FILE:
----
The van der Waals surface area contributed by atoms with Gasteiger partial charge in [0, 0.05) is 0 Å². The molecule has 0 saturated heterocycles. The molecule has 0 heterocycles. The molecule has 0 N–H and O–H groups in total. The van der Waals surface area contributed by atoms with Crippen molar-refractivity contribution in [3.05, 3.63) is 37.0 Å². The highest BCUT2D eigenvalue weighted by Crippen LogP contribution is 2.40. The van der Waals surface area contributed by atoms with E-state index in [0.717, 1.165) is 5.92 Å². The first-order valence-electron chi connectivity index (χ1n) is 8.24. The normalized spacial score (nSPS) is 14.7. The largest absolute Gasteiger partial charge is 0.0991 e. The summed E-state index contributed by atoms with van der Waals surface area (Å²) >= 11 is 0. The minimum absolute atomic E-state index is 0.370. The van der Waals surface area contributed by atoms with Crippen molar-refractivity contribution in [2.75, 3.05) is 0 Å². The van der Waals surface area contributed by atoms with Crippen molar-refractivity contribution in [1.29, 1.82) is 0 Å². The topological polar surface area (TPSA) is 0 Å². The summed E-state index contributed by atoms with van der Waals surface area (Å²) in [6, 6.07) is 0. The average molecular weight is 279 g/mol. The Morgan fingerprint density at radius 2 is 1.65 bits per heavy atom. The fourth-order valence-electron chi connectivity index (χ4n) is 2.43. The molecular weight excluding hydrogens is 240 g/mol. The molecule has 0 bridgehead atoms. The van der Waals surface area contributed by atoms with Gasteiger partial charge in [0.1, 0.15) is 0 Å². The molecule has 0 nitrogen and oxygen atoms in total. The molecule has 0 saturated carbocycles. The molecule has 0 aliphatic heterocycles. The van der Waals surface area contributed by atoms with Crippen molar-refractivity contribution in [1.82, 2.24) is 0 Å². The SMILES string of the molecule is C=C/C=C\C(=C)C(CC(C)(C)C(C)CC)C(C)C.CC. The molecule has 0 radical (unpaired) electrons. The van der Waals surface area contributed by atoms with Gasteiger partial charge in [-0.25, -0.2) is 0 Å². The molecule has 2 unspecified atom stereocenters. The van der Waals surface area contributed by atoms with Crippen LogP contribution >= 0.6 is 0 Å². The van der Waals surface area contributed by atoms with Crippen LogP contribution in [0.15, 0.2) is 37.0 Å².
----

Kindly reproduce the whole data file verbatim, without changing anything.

The van der Waals surface area contributed by atoms with Gasteiger partial charge in [0, 0.05) is 0 Å². The molecule has 0 saturated heterocycles. The molecule has 0 heterocycles. The molecule has 0 N–H and O–H groups in total. The van der Waals surface area contributed by atoms with Crippen molar-refractivity contribution in [3.05, 3.63) is 37.0 Å². The highest BCUT2D eigenvalue weighted by Crippen LogP contribution is 2.40. The van der Waals surface area contributed by atoms with E-state index in [0.717, 1.165) is 5.92 Å². The first-order valence-electron chi connectivity index (χ1n) is 8.24. The normalized spacial score (nSPS) is 14.7. The largest absolute Gasteiger partial charge is 0.0991 e. The summed E-state index contributed by atoms with van der Waals surface area (Å²) >= 11 is 0. The minimum absolute atomic E-state index is 0.370. The van der Waals surface area contributed by atoms with Crippen molar-refractivity contribution in [2.75, 3.05) is 0 Å². The van der Waals surface area contributed by atoms with Crippen molar-refractivity contribution in [1.29, 1.82) is 0 Å². The topological polar surface area (TPSA) is 0 Å². The summed E-state index contributed by atoms with van der Waals surface area (Å²) in [6, 6.07) is 0. The average molecular weight is 279 g/mol. The Morgan fingerprint density at radius 2 is 1.65 bits per heavy atom. The fourth-order valence-electron chi connectivity index (χ4n) is 2.43. The molecular weight excluding hydrogens is 240 g/mol. The molecule has 0 bridgehead atoms. The van der Waals surface area contributed by atoms with Gasteiger partial charge in [0.1, 0.15) is 0 Å². The molecule has 0 nitrogen and oxygen atoms in total. The molecule has 0 saturated carbocycles. The molecule has 0 aliphatic heterocycles. The van der Waals surface area contributed by atoms with Crippen molar-refractivity contribution in [1.82, 2.24) is 0 Å². The SMILES string of the molecule is C=C/C=C\C(=C)C(CC(C)(C)C(C)CC)C(C)C.CC. The molecule has 0 radical (unpaired) electrons. The van der Waals surface area contributed by atoms with Gasteiger partial charge in [-0.25, -0.2) is 0 Å². The molecule has 2 unspecified atom stereocenters. The van der Waals surface area contributed by atoms with Crippen LogP contribution >= 0.6 is 0 Å². The van der Waals surface area contributed by atoms with Crippen LogP contribution in [0.15, 0.2) is 37.0 Å².